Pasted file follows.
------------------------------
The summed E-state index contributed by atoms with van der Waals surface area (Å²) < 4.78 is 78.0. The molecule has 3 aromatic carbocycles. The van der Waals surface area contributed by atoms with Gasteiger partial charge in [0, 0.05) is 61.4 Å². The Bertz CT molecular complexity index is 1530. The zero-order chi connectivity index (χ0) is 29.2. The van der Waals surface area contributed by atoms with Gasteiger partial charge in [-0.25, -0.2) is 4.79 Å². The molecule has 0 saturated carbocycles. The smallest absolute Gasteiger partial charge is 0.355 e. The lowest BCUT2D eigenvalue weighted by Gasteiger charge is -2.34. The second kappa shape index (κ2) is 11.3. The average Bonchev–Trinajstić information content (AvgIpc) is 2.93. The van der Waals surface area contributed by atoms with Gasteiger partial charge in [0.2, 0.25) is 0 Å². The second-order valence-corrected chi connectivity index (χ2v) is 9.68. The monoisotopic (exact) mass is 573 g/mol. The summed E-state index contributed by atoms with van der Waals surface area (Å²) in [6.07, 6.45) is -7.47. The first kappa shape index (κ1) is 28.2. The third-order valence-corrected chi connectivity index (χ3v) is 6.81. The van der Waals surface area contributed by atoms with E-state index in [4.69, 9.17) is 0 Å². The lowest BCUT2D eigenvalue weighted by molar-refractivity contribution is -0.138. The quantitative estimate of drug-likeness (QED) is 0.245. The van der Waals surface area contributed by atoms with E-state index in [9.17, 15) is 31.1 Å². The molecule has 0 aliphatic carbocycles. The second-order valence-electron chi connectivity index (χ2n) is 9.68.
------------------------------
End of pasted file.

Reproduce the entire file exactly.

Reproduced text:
The summed E-state index contributed by atoms with van der Waals surface area (Å²) < 4.78 is 78.0. The molecule has 3 aromatic carbocycles. The van der Waals surface area contributed by atoms with Gasteiger partial charge in [0, 0.05) is 61.4 Å². The Bertz CT molecular complexity index is 1530. The zero-order chi connectivity index (χ0) is 29.2. The van der Waals surface area contributed by atoms with Gasteiger partial charge in [-0.25, -0.2) is 4.79 Å². The molecule has 0 saturated carbocycles. The smallest absolute Gasteiger partial charge is 0.355 e. The lowest BCUT2D eigenvalue weighted by Gasteiger charge is -2.34. The second kappa shape index (κ2) is 11.3. The average Bonchev–Trinajstić information content (AvgIpc) is 2.93. The van der Waals surface area contributed by atoms with Gasteiger partial charge in [0.2, 0.25) is 0 Å². The second-order valence-corrected chi connectivity index (χ2v) is 9.68. The monoisotopic (exact) mass is 573 g/mol. The summed E-state index contributed by atoms with van der Waals surface area (Å²) in [6.07, 6.45) is -7.47. The first kappa shape index (κ1) is 28.2. The third-order valence-corrected chi connectivity index (χ3v) is 6.81. The van der Waals surface area contributed by atoms with E-state index in [4.69, 9.17) is 0 Å². The lowest BCUT2D eigenvalue weighted by molar-refractivity contribution is -0.138. The quantitative estimate of drug-likeness (QED) is 0.245. The van der Waals surface area contributed by atoms with E-state index in [9.17, 15) is 31.1 Å². The molecule has 0 aliphatic carbocycles. The second-order valence-electron chi connectivity index (χ2n) is 9.68.